Iraqi forces battled to retake districts of western Mosul still under control of terror group ISIS on Monday, in an attempt to seize victory before the holy month of Ramadan.
Backed by US-led coalition air strikes and advisers, Iraqi forces have made rapid gains since opening a new front in the northwest of Mosul earlier this month, closing in on the Old City.
Outnumbered, militants have retaliated with suicide car bombs and snipers embedded among the hundreds of thousands of civilians trapped in west Mosul. Many local people have been killed by militants or heavy bombardments.
“If we advance this quickly we can finish it in days,” First Lieutenant Nawfal al-Dhari told Reuters at a house turned into a temporary base in the western Islah al-Ziraie district, retaken by Iraqi forces three days ago.
“These are their dying breaths. They are completely surrounded.”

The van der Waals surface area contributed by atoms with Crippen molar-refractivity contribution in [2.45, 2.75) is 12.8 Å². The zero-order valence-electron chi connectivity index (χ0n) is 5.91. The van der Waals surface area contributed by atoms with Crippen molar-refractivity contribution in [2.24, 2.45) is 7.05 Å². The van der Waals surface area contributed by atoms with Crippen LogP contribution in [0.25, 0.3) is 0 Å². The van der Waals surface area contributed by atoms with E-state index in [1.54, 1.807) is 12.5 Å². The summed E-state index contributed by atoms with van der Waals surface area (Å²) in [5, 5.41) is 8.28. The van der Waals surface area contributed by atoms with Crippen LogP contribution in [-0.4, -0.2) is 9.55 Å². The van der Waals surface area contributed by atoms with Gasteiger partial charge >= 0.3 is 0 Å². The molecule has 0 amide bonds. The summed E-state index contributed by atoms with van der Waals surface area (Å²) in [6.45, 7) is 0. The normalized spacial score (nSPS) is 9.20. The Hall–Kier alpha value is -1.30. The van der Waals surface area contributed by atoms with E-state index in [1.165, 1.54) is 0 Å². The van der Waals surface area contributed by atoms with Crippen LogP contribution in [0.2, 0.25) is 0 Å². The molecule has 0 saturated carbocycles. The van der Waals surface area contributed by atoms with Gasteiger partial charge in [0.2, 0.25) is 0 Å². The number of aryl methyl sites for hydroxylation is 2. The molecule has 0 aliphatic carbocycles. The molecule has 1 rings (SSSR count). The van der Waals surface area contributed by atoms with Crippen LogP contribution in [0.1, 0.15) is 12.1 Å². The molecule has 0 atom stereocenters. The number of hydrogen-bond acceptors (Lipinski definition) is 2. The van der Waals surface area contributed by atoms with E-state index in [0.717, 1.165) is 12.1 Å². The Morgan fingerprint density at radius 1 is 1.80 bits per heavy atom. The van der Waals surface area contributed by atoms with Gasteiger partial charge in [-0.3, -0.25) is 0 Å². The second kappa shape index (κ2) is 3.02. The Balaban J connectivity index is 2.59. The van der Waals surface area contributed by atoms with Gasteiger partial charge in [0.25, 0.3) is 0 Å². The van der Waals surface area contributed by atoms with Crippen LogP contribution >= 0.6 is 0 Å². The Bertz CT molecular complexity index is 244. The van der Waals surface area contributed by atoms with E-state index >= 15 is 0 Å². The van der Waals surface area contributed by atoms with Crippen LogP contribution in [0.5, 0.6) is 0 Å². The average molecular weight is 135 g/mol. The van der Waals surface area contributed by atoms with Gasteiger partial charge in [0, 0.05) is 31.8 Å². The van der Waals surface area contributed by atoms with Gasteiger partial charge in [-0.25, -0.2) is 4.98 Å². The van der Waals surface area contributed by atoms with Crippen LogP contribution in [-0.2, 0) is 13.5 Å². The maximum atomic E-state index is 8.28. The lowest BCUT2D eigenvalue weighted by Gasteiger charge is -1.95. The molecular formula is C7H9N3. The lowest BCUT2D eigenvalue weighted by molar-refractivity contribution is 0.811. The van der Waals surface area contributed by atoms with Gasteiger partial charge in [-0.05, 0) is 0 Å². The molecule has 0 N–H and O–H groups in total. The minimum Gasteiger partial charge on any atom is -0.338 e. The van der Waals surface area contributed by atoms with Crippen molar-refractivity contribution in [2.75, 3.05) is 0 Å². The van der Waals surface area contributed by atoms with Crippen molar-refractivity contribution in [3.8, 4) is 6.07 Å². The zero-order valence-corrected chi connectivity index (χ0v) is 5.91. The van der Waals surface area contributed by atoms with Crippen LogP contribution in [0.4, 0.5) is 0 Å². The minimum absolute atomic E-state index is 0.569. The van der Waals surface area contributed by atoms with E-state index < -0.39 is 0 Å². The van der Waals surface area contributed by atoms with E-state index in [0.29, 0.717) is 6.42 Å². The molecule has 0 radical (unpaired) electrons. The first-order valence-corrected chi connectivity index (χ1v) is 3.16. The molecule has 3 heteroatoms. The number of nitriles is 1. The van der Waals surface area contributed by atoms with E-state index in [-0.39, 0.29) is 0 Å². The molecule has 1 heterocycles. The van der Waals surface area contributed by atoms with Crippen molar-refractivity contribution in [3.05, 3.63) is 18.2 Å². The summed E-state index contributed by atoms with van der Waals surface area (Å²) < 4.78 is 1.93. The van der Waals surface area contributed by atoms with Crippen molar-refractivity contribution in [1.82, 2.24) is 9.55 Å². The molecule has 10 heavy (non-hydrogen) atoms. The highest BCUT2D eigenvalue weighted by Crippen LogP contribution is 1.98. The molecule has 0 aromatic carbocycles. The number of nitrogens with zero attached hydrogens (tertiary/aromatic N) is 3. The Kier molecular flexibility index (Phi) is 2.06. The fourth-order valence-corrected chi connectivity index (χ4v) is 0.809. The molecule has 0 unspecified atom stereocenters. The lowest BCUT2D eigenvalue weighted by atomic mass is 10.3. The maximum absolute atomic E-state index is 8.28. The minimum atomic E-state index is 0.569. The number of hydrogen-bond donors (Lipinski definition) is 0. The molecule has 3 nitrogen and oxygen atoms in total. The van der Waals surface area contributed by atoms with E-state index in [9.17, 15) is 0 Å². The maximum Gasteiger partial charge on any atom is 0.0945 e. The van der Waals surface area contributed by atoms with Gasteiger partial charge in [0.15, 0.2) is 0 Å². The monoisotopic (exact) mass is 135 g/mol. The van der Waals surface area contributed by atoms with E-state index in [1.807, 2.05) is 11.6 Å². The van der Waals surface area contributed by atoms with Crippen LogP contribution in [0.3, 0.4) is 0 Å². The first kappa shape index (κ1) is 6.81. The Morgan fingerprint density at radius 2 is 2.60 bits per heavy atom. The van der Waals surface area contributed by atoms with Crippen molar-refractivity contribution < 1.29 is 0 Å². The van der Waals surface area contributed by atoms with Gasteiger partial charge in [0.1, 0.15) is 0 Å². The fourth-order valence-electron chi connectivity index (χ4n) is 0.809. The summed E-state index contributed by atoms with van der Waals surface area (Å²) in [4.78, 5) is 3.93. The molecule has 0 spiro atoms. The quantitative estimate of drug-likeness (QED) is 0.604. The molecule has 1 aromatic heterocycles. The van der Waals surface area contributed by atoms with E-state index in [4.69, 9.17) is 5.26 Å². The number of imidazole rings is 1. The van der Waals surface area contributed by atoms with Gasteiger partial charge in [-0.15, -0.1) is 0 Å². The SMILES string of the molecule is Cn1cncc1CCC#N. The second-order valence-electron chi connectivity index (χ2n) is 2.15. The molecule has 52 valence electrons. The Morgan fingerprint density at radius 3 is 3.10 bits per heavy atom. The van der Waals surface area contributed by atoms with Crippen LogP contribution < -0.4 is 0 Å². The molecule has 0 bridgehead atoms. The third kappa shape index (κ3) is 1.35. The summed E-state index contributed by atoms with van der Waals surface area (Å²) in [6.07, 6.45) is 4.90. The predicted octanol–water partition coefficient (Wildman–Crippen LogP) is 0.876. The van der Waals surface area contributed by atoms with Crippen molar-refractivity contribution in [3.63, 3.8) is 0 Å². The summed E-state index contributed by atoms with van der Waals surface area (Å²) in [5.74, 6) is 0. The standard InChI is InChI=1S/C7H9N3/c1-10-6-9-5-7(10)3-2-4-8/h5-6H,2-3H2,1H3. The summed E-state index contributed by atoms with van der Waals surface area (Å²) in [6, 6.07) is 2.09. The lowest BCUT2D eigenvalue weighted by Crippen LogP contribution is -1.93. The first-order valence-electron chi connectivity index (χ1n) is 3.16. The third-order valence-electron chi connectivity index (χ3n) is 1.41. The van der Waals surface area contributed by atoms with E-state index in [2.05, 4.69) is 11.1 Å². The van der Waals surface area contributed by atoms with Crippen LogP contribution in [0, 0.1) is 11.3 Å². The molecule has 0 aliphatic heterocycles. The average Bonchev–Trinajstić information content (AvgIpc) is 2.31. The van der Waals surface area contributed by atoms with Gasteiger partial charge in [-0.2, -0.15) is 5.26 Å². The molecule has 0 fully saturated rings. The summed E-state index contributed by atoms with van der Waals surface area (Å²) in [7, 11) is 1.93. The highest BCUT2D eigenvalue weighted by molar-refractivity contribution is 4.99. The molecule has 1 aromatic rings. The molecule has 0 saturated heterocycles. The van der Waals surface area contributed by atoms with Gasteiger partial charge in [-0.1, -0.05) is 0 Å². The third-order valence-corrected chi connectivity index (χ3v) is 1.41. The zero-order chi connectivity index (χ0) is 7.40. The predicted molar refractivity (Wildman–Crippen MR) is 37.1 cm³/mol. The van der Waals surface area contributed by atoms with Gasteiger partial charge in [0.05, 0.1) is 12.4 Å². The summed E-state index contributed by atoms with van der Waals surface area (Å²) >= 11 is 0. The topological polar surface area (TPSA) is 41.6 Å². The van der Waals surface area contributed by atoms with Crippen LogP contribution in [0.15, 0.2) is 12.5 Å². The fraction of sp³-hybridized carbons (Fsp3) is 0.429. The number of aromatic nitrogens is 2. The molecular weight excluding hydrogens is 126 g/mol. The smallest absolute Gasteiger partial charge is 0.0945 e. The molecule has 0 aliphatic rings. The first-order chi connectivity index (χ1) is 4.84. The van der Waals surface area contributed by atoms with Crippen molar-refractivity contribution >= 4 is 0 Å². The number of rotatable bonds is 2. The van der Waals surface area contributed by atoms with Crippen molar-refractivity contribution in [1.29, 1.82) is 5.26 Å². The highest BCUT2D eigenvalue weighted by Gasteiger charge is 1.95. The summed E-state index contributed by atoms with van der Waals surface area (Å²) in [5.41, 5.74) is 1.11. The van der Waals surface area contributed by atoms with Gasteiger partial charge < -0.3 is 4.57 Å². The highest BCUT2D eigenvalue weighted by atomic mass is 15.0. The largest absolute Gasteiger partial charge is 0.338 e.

He said the momentum was with Iraq’s elite Counter Terrorism Service (CTS), the US-trained special forces who have led the campaign to retake the country’s second city, despite continued resistance from ISIS fighters.
“If you trap a cat in a room, it will scratch,” he said.
Retaking the mosque, where ISIS leader Abu Bakr al-Baghdadi in 2014 declared a “caliphate” spanning swathes of Syria and Iraq, would be both a symbolic and strategic victory.
Military commanders and intelligence officials say they aim to take control of al-Nuri mosque before Ramadan starts at the end of this month so they can declare the battle won, even if the militants continue to hold out in pockets.
They said the number of ISIS militants still fighting was shrinking, and they were increasingly disorganized and short of arms, ammunition and equipment following months of siege.